Joe Biden’s pick to head up a major US bank regulator has hit back at her critics in Congress and Wall Street, accusing some of them of singling her out for being a woman and a minority candidate.
The US president announced last month he intends to appoint Saule Omarova as comptroller of the currency, which supervises national banks including Bank of America and Wells Fargo.
Since then, however, she has faced a backlash from Republicans and the banking industry. Critics have focused on her Soviet upbringing and her more recent career as an academic with proposals including a state-run bank account system.
“There is definitely a different standard applied to someone like me,” Omarova, who was born in what is now Kazakhstan, said in an interview with the Financial Times.
“I am an easy target: an immigrant, a woman, a minority,” she added. “I don’t look like your typical comptroller of the currency, I have a different history. I am easy to demonise and vilify.”
Asked if she thought some of the criticism of her was racist, Omarova replied: “I think that is true.”
The Office of the Comptroller of the Currency oversees banks with $14.9tn in assets, issuing rules on how lenders can do business and granting licences for new banks to operate. An independent branch of the Treasury department, the OCC is also potentially important for regulating cryptocurrencies.
The opposition to Omarova from Republicans and bank lobbyists has prompted concern at the Biden administration that she might fail to secure enough support from moderate Democrats to win Senate confirmation.
Pat Toomey, the most senior Republican on the Senate banking committee, told senators last week: “I don’t think I’ve ever seen a more radical choice for any regulatory spot in our federal government.”
Rob Nichols, chief executive of the American Banking Association, said in a statement: “We have serious concerns about her ideas for fundamentally restructuring the nation’s banking system which remains the most diverse and competitive in the world.”
Omarova’s critics have focused on two main parts of her background: her upbringing in the Soviet Union, where she wrote a paper on Karl Marx while studying at Moscow State University; and a paper she authored last year in her role as a law professor at Cornell University.
Her more recent paper argued for a state-run bank account system whereby every American has a deposit account with the Federal Reserve, rather than with a private lender. Private banks would still be allowed to lend, although she also argued for the creation of a separate Fed-run vehicle which would help finance public infrastructure projects.
In a reference to a 2014 book titled The End of Banking, she wrote: “By separating their lending function from their monetary function, the proposed reform will effectively ‘end banking’ as we know it.”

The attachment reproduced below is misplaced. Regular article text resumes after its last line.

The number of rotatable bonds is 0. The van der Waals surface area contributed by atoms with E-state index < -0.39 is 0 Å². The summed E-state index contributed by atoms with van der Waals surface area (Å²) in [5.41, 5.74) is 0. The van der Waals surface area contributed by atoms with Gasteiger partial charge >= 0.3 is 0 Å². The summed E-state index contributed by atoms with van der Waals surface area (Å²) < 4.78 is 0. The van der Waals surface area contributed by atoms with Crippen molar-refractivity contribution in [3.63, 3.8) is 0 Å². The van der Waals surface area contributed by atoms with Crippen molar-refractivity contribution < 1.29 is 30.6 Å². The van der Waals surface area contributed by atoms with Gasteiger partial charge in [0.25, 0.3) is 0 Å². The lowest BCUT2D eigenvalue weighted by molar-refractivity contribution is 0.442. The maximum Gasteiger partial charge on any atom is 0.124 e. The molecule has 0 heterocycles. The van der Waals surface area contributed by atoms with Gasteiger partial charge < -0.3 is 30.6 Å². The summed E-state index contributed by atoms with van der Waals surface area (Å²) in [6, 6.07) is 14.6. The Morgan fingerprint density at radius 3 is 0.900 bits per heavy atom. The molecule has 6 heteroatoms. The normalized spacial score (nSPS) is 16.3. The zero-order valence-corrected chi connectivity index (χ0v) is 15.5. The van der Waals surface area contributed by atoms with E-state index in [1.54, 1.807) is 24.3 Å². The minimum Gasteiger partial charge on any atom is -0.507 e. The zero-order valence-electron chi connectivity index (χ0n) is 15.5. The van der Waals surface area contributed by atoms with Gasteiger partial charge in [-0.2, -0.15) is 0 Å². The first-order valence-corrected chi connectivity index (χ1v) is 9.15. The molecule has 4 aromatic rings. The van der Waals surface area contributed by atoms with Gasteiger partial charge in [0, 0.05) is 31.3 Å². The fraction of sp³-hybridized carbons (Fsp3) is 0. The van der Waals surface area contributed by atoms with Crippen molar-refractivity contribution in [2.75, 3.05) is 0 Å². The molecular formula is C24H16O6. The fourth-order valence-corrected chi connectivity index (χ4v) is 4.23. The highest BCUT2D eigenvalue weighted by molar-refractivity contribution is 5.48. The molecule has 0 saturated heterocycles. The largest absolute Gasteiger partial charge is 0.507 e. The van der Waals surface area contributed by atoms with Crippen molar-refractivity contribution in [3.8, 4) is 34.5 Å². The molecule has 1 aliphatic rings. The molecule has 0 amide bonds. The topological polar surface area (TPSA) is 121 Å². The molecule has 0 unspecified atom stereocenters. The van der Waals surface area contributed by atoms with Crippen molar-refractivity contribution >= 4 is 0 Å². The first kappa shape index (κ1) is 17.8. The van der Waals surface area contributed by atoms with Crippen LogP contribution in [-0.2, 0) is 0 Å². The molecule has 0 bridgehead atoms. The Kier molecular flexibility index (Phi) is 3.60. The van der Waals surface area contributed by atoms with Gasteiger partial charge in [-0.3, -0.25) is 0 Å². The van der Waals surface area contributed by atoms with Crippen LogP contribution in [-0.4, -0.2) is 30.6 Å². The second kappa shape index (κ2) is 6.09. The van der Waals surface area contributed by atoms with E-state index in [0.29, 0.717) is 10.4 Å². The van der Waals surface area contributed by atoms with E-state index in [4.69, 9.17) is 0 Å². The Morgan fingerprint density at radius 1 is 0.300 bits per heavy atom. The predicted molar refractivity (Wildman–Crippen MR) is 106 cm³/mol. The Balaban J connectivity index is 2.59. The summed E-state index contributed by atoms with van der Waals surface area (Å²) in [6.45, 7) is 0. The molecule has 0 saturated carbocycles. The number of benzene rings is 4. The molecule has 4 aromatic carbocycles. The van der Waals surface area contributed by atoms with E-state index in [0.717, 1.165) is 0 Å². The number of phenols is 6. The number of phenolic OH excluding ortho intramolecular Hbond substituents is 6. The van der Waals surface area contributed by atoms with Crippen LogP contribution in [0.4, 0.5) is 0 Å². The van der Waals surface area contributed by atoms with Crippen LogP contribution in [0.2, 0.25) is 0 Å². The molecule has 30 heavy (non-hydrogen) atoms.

Toomey last week asked Omarova to submit a copy of her undergraduate paper on Marx, adding: “How does it even happen that it occurs to someone to think of these things? Maybe a contributing factor could be if a person grew up in the former Soviet Union and went to Moscow State University and attended on a V I Lenin academic scholarship.”
Omarova would not disclose whether she intended to submit the essay, though she had not done it by the Wednesday deadline set by Toomey. She said: “I was in the Soviet Union, where there was no academic freedom, and this was a mandatory assigned topic. What I wrote in that paper has nothing to do with what I believed in then or in what I believe in now.”
She also denied suggestions she has communist sympathies, saying: “My grandmother was orphaned because Stalin sent her entire family to Siberia and they died there. Her family was destroyed because they were educated Kazakhs who didn’t join the party.
“I was really lucky to get to Moscow State University . . . I was 18, and within a year I became an anti-communist like most of my classmates. We were reading stuff that was prohibited. We were listening to Pink Floyd, which was illegal, we were talking about Solzhenitsyn [the author and Soviet dissident].”
Supportive senators are now mounting a lobbying campaign to save her nomination, led by Sherrod Brown, the Democratic chair of the Senate banking committee.
Brown said: “Even though she would be the first woman, first immigrant and first person of colour to lead the agency in its 158-year history, I am still surprised at how vicious the Republican smears and personal attacks have been.”
Omarova said she believed the criticism was motivated more by concerns over her imposing more stringent banking regulation than her gender or her ethnicity.
“What Wall Street banks worry about is that I am going to be an independent, strong-minded regulator who is not one of them, who is not beholden to them,” she said.